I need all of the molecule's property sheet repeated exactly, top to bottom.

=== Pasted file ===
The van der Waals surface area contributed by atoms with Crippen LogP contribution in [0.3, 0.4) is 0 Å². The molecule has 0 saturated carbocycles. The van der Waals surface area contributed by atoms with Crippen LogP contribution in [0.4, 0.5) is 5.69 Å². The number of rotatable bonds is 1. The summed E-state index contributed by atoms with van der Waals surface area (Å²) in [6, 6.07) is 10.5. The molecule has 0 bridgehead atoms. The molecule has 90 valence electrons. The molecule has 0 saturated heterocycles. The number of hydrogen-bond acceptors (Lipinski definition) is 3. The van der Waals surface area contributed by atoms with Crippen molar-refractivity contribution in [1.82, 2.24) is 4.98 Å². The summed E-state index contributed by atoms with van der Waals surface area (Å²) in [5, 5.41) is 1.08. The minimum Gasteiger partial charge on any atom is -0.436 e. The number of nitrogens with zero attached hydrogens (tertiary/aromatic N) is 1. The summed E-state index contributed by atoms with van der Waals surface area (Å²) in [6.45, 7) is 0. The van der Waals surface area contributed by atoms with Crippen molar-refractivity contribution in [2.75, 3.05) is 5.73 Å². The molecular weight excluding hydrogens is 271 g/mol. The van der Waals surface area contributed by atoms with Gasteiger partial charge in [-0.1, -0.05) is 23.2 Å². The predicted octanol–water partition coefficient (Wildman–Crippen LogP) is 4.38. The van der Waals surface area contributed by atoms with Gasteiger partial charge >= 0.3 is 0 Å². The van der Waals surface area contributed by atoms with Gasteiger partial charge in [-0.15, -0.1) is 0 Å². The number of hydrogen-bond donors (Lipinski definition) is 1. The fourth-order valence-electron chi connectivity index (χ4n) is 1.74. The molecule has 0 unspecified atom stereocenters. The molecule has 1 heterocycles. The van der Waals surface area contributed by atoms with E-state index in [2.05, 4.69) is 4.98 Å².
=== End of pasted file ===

The van der Waals surface area contributed by atoms with Crippen LogP contribution in [0.3, 0.4) is 0 Å². The molecule has 0 saturated carbocycles. The van der Waals surface area contributed by atoms with Crippen LogP contribution in [0.4, 0.5) is 5.69 Å². The number of rotatable bonds is 1. The summed E-state index contributed by atoms with van der Waals surface area (Å²) in [6, 6.07) is 10.5. The molecule has 0 bridgehead atoms. The molecule has 90 valence electrons. The molecule has 0 saturated heterocycles. The number of hydrogen-bond acceptors (Lipinski definition) is 3. The van der Waals surface area contributed by atoms with Crippen molar-refractivity contribution in [1.82, 2.24) is 4.98 Å². The summed E-state index contributed by atoms with van der Waals surface area (Å²) in [5, 5.41) is 1.08. The minimum Gasteiger partial charge on any atom is -0.436 e. The number of nitrogens with zero attached hydrogens (tertiary/aromatic N) is 1. The summed E-state index contributed by atoms with van der Waals surface area (Å²) in [6.45, 7) is 0. The van der Waals surface area contributed by atoms with Crippen molar-refractivity contribution in [2.75, 3.05) is 5.73 Å². The molecular weight excluding hydrogens is 271 g/mol. The van der Waals surface area contributed by atoms with Gasteiger partial charge in [-0.1, -0.05) is 23.2 Å². The predicted octanol–water partition coefficient (Wildman–Crippen LogP) is 4.38. The van der Waals surface area contributed by atoms with Gasteiger partial charge >= 0.3 is 0 Å². The van der Waals surface area contributed by atoms with Gasteiger partial charge in [-0.15, -0.1) is 0 Å². The number of hydrogen-bond donors (Lipinski definition) is 1. The fourth-order valence-electron chi connectivity index (χ4n) is 1.74. The molecule has 0 unspecified atom stereocenters. The molecule has 1 heterocycles. The van der Waals surface area contributed by atoms with E-state index in [2.05, 4.69) is 4.98 Å².